Aug 082013

Turriff’s resident population of 5,743 received a welcome boost over the weekend of 4 and 5 August when the 149th annual Turriff Show was held at The Haughs, just outside the town centre. The Turra Show as it is called locally, is one of the highlights of the farming and agricultural year in NE Scotland, and quite rightly so, writes Duncan Harley.

Farming folk from all over the UK descend on the town during the show weekend seeking livestock prizes, farming machinery and, quite frankly, lots of fun. Bargains are struck, tractors and combines are purchased and, just occasionally, wedding matches are made – just as they have been for the last century and a half of the Show’s history.

With a claimed entries total of over 802 horses and ponies plus some 43 goats on the Sunday, over 450 cattle and 580 sheep, including the return of the Bluefaced Leicester Progeny Show sheep, Turra Show is perhaps the biggest show of its kind in Scotland still going strong after 150 years of traditional agricultural shows.

The Open Dog Show on the Sunday, complete with the ever popular rabbit and cavy sections, is now affiliated and upgraded to 2-star official status. Added to this, the poultry show and the popular Companion Dog event on the Monday makes this a completely irresistible event for the non-agricultural breeders and pet fanciers of the area.

The quite exciting sideshows, funfair and extreme catering franchises also make Turra a Mecca for those seeking a weekend of bacchanalian beer and wine-soaked revelry.

With over 249 trade stands, a very well attended food fayre plus the indoor shopping mall to tour around, Turra Show is a family fun-filled affair indeed. The show exhibition hall with its lifestyle theme and the ever popular home cookery demonstrations will, as ever, attract the homemakers.

And why not?

Those seeking extreme fun should head for that Special Forestry Area and the Special Educational Area to entertain and even educate the children amongst us.

The Industrial Marquee at Turra Show is one of the largest in the country with over 1745 home-based craft exhibits and an excellent horticultural show featuring large turnips and a few enormous marrows to salivate over.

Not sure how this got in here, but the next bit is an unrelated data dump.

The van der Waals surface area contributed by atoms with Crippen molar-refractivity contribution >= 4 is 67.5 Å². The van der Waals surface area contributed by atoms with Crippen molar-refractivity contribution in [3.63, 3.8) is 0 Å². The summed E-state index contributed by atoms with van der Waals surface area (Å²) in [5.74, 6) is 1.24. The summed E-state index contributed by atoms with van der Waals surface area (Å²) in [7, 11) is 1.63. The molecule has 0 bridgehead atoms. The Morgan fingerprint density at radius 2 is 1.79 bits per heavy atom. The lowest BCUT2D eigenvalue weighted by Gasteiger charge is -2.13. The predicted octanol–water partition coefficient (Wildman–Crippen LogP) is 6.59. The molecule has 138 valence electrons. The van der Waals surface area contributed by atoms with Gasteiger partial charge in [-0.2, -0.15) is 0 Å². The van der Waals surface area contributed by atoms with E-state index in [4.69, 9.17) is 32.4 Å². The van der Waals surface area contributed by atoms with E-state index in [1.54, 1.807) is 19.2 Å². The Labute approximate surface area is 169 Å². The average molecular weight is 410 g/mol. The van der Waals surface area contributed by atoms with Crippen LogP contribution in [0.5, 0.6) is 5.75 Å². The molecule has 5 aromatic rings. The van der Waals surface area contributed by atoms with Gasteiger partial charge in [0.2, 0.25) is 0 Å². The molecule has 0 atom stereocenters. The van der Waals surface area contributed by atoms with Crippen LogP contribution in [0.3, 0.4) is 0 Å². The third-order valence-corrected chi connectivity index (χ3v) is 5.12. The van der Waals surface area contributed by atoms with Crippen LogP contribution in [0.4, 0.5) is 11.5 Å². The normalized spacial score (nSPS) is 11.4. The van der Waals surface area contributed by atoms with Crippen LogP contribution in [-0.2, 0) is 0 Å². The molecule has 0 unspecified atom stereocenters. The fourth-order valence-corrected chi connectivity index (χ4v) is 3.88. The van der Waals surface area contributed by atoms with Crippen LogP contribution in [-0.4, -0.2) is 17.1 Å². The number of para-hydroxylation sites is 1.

The Turriff Show is always a veritable feast and a huge fun weekend for all the family. Each of the two show days has an extensive ringside entertainment programme with many special attractions including in 2013, the awesome Quad and Motorcycle Flying Daredevil Stunt Show by Jason Smythe’s Adrenaline Tour.

Jason comes from a professional racing background in Motocross. He started competing when he was seven, progressing from multiple regional champion to British schoolboy champion, British amateur support class winner before turning pro at eighteen.

In the professional ranks he has competed in all three classes at World Championship, 125cc, 250cc and 500cc and the World Supercross Tour as well as becoming Luxembourg national champion.

At Turriff, Jason thrilled the crowd by powering his quad bike over 31ft in the air above his articulated rig before landing safely, to loud applause.

On Sunday, Turra’s family day featured some exciting Terrier Racing with Cyril the Squirrel, fine sulky-trotting, pony carriage driving and of course the famous Turriff Pipe Band.

The same day’s Showground grand finale was, as always, the Vintage Tractor and Vehicle Parade featuring agricultural vehicles from the past century, including vintage Fergusons and the local Anderson collection of Field Marshall Tractors.

A sight to salivate over indeed!

On Turra Monday the Parade of Champions was, as is fitting, a splendid climax to what must be the finest surviving agricultural show in NE Scotland.

Norman Christie of Woodside Croft, Kinnellar, Aberdeenshire came best of show in the 2012 Turra Show with his Clydesdale Anguston Amber and in this years show Norman’s quite majestic Amber Anguston came show best reserve.